BY ANN RENNIE
I loved school. I loved my school, in particular, the school that saw me through from six-year old prep to 18-year old prefect. This was one of the places I learned to be me, to make life-long friends, to build my faith, to believe that the world was waiting for me to take my place in it.
Today, after a late arrival to teaching via a colourful and circuitous career path, I have the privilege of teaching in some of those same classrooms, now refurbished brightly without teacher platforms and chalky blackboards and desks with blackened inkwells.
One of the mantras of that Melbourne convent education at Genazzano in the 1960s was the universal and scary phrase – 'learning by heart'.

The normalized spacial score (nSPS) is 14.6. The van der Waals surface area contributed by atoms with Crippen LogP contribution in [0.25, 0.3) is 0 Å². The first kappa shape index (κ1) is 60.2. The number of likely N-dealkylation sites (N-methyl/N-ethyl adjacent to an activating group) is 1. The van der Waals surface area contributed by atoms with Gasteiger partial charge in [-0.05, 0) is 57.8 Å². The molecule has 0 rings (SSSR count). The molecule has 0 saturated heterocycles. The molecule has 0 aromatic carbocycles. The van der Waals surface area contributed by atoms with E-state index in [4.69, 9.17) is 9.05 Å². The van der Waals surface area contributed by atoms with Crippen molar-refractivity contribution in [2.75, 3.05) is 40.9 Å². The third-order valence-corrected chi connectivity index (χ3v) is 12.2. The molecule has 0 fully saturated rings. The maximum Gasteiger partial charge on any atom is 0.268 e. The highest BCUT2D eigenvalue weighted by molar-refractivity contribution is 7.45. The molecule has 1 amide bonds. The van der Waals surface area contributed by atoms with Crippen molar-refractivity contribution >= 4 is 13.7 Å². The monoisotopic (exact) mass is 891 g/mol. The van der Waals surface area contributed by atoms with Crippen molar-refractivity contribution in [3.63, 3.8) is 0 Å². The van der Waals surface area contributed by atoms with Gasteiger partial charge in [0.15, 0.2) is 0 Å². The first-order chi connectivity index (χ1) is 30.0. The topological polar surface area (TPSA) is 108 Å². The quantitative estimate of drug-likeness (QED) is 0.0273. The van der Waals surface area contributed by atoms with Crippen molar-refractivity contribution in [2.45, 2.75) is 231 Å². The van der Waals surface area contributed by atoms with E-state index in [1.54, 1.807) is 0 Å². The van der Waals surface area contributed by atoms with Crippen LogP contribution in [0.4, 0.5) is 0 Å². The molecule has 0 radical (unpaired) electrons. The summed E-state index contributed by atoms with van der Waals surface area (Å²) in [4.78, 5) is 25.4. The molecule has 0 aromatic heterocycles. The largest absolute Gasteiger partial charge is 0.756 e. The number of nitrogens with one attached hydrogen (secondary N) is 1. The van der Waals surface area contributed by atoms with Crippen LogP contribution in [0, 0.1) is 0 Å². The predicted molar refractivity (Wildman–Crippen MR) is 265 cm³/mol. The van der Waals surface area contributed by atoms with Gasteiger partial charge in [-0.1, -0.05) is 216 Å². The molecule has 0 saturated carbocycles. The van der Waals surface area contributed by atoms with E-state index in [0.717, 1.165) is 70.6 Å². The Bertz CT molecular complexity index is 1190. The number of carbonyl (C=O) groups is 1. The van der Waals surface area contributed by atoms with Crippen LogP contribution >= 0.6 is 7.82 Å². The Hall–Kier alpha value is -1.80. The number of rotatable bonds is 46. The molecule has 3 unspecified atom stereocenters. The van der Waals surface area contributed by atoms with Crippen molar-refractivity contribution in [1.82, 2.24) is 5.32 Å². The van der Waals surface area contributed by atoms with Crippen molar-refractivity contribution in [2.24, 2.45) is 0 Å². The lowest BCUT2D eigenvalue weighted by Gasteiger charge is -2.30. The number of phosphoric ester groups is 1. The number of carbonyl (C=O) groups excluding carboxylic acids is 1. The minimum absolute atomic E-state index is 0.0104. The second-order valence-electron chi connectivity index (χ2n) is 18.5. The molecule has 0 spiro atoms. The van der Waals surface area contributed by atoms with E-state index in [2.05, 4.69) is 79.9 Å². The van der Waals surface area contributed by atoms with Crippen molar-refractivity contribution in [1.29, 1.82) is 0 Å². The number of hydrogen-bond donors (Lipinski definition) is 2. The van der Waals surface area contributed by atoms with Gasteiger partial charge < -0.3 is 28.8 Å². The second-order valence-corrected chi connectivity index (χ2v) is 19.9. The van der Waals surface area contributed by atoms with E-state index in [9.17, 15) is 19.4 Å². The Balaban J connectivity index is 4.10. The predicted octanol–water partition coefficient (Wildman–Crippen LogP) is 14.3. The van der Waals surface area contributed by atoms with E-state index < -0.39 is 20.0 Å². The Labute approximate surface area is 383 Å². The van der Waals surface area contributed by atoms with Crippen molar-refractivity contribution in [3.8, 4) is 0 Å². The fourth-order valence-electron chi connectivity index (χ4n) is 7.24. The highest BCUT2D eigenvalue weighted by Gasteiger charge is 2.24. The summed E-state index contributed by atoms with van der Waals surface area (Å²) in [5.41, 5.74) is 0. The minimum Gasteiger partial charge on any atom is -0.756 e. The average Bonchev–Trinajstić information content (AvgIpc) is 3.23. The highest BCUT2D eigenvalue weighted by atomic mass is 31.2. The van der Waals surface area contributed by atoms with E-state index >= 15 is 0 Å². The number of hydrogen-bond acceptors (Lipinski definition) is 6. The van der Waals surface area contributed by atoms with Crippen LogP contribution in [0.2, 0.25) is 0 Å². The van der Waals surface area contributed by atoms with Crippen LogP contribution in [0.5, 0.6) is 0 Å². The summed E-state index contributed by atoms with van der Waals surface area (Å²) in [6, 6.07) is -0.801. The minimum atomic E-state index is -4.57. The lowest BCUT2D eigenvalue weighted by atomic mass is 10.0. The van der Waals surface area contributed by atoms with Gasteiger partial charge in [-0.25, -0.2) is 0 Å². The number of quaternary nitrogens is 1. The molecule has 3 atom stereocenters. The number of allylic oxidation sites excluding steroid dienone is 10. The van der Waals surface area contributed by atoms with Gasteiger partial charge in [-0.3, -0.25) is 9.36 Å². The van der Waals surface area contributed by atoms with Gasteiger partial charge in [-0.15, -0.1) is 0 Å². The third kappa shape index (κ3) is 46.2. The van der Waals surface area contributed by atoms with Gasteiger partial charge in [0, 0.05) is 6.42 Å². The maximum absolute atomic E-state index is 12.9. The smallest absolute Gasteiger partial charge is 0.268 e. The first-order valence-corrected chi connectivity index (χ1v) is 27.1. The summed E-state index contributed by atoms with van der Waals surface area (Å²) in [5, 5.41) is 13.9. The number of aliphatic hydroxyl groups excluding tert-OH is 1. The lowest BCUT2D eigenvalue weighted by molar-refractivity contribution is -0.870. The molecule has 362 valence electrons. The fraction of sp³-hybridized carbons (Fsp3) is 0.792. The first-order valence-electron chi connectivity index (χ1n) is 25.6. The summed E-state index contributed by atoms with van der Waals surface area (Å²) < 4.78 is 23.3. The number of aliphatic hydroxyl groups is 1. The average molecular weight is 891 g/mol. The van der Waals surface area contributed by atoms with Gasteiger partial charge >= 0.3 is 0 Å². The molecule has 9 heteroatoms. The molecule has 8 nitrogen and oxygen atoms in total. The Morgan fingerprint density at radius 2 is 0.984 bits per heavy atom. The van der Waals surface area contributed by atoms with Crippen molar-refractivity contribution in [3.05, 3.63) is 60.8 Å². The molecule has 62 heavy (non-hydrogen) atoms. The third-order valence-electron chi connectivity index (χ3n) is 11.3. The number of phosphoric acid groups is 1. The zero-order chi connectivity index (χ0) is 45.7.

We learnt times tables by heart, poems by heart, the names of planets and river systems and capitals and historic dates by heart.
Most especially we learnt our spelling lists off by heart because we had a test every week. Personal mortification for me was a shoddy score of 19 out of 20. I learned by heart the answers to my catechism questions and recited them piously and not merely for the reward of a holy picture which could be swapped on the asphalt at playtime.
What makes learning truly revolutionary? (Australian Catholics)